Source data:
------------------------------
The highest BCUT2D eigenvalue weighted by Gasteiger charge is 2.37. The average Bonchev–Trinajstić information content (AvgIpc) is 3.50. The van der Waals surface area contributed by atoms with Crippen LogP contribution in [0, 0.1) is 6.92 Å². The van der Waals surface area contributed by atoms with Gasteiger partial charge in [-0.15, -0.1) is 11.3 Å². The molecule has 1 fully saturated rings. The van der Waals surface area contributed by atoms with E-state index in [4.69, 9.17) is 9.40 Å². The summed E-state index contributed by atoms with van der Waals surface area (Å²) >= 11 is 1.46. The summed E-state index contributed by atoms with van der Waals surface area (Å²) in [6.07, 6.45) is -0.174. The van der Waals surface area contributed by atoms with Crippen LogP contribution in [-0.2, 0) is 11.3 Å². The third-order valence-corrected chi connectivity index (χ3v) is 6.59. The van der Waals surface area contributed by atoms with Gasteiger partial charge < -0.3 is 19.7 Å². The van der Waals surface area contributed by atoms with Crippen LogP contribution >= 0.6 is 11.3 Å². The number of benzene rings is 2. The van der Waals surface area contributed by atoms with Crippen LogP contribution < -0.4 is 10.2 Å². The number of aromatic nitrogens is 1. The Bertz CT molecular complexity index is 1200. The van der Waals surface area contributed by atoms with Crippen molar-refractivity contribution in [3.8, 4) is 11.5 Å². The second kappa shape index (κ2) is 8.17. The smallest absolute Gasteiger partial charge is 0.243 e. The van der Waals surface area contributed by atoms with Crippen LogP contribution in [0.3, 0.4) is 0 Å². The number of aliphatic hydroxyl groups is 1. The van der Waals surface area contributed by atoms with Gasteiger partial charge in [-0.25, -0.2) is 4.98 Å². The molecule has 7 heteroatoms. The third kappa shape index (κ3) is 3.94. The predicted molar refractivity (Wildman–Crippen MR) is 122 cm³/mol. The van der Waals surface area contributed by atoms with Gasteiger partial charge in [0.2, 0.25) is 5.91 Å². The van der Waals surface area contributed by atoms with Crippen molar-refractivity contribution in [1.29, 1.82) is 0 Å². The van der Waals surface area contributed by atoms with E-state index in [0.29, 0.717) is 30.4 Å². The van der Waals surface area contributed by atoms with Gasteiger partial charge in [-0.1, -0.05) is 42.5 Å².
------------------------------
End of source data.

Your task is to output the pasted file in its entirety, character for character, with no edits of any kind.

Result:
The highest BCUT2D eigenvalue weighted by Gasteiger charge is 2.37. The average Bonchev–Trinajstić information content (AvgIpc) is 3.50. The van der Waals surface area contributed by atoms with Crippen LogP contribution in [0, 0.1) is 6.92 Å². The van der Waals surface area contributed by atoms with Gasteiger partial charge in [-0.15, -0.1) is 11.3 Å². The molecule has 1 fully saturated rings. The van der Waals surface area contributed by atoms with E-state index in [4.69, 9.17) is 9.40 Å². The summed E-state index contributed by atoms with van der Waals surface area (Å²) >= 11 is 1.46. The summed E-state index contributed by atoms with van der Waals surface area (Å²) in [6.07, 6.45) is -0.174. The van der Waals surface area contributed by atoms with Crippen LogP contribution in [-0.2, 0) is 11.3 Å². The third-order valence-corrected chi connectivity index (χ3v) is 6.59. The van der Waals surface area contributed by atoms with Gasteiger partial charge < -0.3 is 19.7 Å². The van der Waals surface area contributed by atoms with Crippen LogP contribution >= 0.6 is 11.3 Å². The number of benzene rings is 2. The van der Waals surface area contributed by atoms with Crippen LogP contribution < -0.4 is 10.2 Å². The number of aromatic nitrogens is 1. The Bertz CT molecular complexity index is 1200. The van der Waals surface area contributed by atoms with Crippen molar-refractivity contribution in [3.8, 4) is 11.5 Å². The second kappa shape index (κ2) is 8.17. The smallest absolute Gasteiger partial charge is 0.243 e. The van der Waals surface area contributed by atoms with Crippen LogP contribution in [0.3, 0.4) is 0 Å². The number of aliphatic hydroxyl groups is 1. The van der Waals surface area contributed by atoms with Gasteiger partial charge in [-0.25, -0.2) is 4.98 Å². The molecule has 7 heteroatoms. The third kappa shape index (κ3) is 3.94. The predicted molar refractivity (Wildman–Crippen MR) is 122 cm³/mol. The van der Waals surface area contributed by atoms with Gasteiger partial charge in [0.2, 0.25) is 5.91 Å². The van der Waals surface area contributed by atoms with Crippen molar-refractivity contribution in [1.29, 1.82) is 0 Å². The van der Waals surface area contributed by atoms with E-state index in [0.29, 0.717) is 30.4 Å². The van der Waals surface area contributed by atoms with Gasteiger partial charge in [-0.1, -0.05) is 42.5 Å².